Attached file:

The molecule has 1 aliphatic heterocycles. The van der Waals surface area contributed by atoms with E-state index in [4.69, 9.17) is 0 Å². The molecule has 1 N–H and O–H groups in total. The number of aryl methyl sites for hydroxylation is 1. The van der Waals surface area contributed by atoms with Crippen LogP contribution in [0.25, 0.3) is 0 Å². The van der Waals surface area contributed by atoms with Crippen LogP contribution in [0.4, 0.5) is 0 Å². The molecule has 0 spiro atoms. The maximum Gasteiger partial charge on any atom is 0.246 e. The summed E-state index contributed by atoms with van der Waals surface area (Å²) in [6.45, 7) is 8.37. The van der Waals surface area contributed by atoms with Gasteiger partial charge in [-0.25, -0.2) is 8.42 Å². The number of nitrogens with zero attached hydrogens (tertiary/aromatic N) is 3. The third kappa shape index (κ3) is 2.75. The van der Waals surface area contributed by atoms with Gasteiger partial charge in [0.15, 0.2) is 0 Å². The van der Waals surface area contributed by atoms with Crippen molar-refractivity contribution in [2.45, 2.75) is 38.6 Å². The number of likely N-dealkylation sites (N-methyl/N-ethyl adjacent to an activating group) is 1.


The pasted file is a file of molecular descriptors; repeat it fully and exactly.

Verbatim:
The molecule has 1 aliphatic heterocycles. The van der Waals surface area contributed by atoms with E-state index in [4.69, 9.17) is 0 Å². The molecule has 1 N–H and O–H groups in total. The number of aryl methyl sites for hydroxylation is 1. The van der Waals surface area contributed by atoms with Crippen LogP contribution in [0.25, 0.3) is 0 Å². The van der Waals surface area contributed by atoms with Crippen LogP contribution in [0.4, 0.5) is 0 Å². The molecule has 0 spiro atoms. The maximum Gasteiger partial charge on any atom is 0.246 e. The summed E-state index contributed by atoms with van der Waals surface area (Å²) in [6.45, 7) is 8.37. The van der Waals surface area contributed by atoms with Gasteiger partial charge in [-0.25, -0.2) is 8.42 Å². The number of nitrogens with zero attached hydrogens (tertiary/aromatic N) is 3. The third kappa shape index (κ3) is 2.75. The van der Waals surface area contributed by atoms with Gasteiger partial charge in [0.15, 0.2) is 0 Å². The van der Waals surface area contributed by atoms with Crippen molar-refractivity contribution in [2.45, 2.75) is 38.6 Å². The number of likely N-dealkylation sites (N-methyl/N-ethyl adjacent to an activating group) is 1.